Learning Ruby – Day 5

Day 5 is all about objects and their methods.

Remember a few months back when Apple introduced the Shuffle? Everyone was up-in-arms about it’s lack of screen and how it was useless an mp3 player without a screen is. When in-fact, the lack of screen simplifies and improves the device a great deal.

Ruby is like that; elegant, well thought out, useful, challenging convention. Case in point:

Methods names can end with ‘ =’. Conceptually treating a method’s values as variables. It not only saves keystrokes in comparison to the traditional methodName(value) convention – it more accurately maps to what’s being described.

Add to that, a built-in method for creating read & write methods – attr_accessor, an I’m understanding why Ruby is called the Programmers’ Best Friend.


This post documents my journey through Sam’s Teach Yourself Ruby in 21 days. I’ll be joining Al Abut in his effort to learn Ruby and blog along the way.


Learning Ruby – Day 4

Day 4 – Iterators.

First, all chapters in programming books should start with quotes from Steve Martin .

Second, what’s a language without a convoluted loop syntax to geek out on? Geeez. I thought the purpose of learning to program was the same as learning Arabic from the Defense Language Institute – “because you can’t.” Ruby has iterators for logical, readable code? This means I might actually get something built rather than just debugging loops.

I’ve mentioned before how much I enjoy Slagell’s writing. I also like how the solutions to the exercises are listed immediately after the exercises. This isn’t typical, at in my collection of programming books. It makes getting un-stuck and getting the point much quicker.

Tip: Here’s how I’m remembering how the ‘step’ iterator works:

start.step(to, by)

an example to display all the odd numbers from 5 to -15

5.step(-15, -2)

Quite a few years back I was talking with a programmer/designer (in contrast to my designer/programmer) who didn’t like AppleScript because it was “too much like English”. With syntax like:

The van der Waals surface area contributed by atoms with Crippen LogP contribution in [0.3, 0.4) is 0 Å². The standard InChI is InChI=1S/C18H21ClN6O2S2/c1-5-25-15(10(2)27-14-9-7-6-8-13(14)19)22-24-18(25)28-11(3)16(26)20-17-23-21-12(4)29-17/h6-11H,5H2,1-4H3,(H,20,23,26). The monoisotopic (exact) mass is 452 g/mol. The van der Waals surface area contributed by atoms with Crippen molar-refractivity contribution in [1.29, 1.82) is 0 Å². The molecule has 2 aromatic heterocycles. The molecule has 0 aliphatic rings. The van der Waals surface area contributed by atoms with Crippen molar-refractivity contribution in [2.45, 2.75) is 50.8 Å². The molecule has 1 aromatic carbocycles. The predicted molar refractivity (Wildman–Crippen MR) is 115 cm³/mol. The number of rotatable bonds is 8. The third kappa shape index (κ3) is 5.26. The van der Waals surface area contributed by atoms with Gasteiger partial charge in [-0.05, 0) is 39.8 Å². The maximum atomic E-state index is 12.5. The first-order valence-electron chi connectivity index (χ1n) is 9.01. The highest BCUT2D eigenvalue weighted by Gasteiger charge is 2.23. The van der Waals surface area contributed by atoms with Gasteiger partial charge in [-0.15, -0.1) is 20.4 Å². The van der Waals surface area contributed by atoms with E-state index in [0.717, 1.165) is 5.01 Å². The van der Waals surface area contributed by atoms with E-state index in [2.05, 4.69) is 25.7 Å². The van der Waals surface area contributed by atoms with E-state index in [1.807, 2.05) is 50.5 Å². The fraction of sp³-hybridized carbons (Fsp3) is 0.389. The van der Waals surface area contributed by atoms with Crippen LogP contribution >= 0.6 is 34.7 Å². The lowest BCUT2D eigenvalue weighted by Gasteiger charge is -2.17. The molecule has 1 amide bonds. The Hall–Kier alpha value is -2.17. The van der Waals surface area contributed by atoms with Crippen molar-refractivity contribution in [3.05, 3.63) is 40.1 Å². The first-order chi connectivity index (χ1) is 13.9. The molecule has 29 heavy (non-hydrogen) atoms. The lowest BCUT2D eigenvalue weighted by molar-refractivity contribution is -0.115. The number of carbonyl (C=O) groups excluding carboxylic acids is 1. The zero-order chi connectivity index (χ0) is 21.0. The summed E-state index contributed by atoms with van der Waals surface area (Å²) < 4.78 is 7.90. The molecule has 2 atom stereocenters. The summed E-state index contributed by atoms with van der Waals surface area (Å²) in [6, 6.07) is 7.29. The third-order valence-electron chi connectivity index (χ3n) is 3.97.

• 3.times to do something, well, 3 times and
  • 10.downto(1) to count down from 10 to 1

I don’t think he’d like Ruby for the exact same reason – if not more so.


This post documents my journey through Sam’s Teach Yourself Ruby in 21 days. I’ll be joining Al Abut in his effort to learn Ruby and blog along the way.


Learning Ruby – Day 3

Day 3 is all about strings, arrays, hashes, and ranges – abstract, geeky terms for buckets

In Ruby, strings can be treated like arrays. Meaning it’s super easy to access substring. For example:

theString = "It's raining today"
theString[13, 5]
# returns ‘today’

Finally, I always thought substr() methods were an awkward solution for something so common.

Replacing substrings is just as easy:

theString["today"] = "still"
# theString is now “it’s raining still”

All this talk about strings reminds me, Ruby knows the alphabet. Makes me smile just thinking about it.
"a".next # returns “b”

I’ve written a couple plugins (WP-CaTT, WP-iCal) for WordPress. Developing each one of them has sent me digging through PHP’s function list more frequently than I’d like – looking for just the right function. I’ve rewritten Perl apps in PHP to make the more readable and maintainable. As I’m learning more about the Ruby syntax, PHP feels like Perl.

Here’s a Super Useful Thing: Ruby can grep arrays. Need the list of months you can eat mussels in, if months_in_year was an array of months, this would work:
months_in_year.grep(/r/) # returns all months with an “r” in their name

I’d like to thank Slagell for explaining the difference between arrays and hashes in a useful way.

Back in day one, we talked about the Principle of Least Surprise. So far, getting through the end-of-chapter exercises has been a matter of applying that principle.

I was scanning the pages in today’s chapter looking for the method to flatten an array. According to the Principle of Least Surprise the method would be ‘flatten’. It is. 🙂

Al Abut’s 3rd day


This post documents my journey through Sam’s Teach Yourself Ruby in 21 days. I’ll be joining Al Abut in his effort to learn Ruby and blog along the way.


Learning Ruby – Day 2

Day 2 starts with one of the most valuable programming exercises. What can I do with an object? Just ask it:


self.methods

With ‘self’ being the current object, the above question returns a list of all the questions ‘self’ knows how to answer.

Every object in Ruby can be asked this question. So many languages are only object-oriented, not object-saturated like Ruby. Back in my REALbasic days, I’d scan an objects auto-complete menu looking for the right method or attribute. More than once I was baffled in the differences between objects. I was also baffled by the difference between ‘self.’ and ‘me.’ in RB. No sign of ‘me.’ yet in Ruby.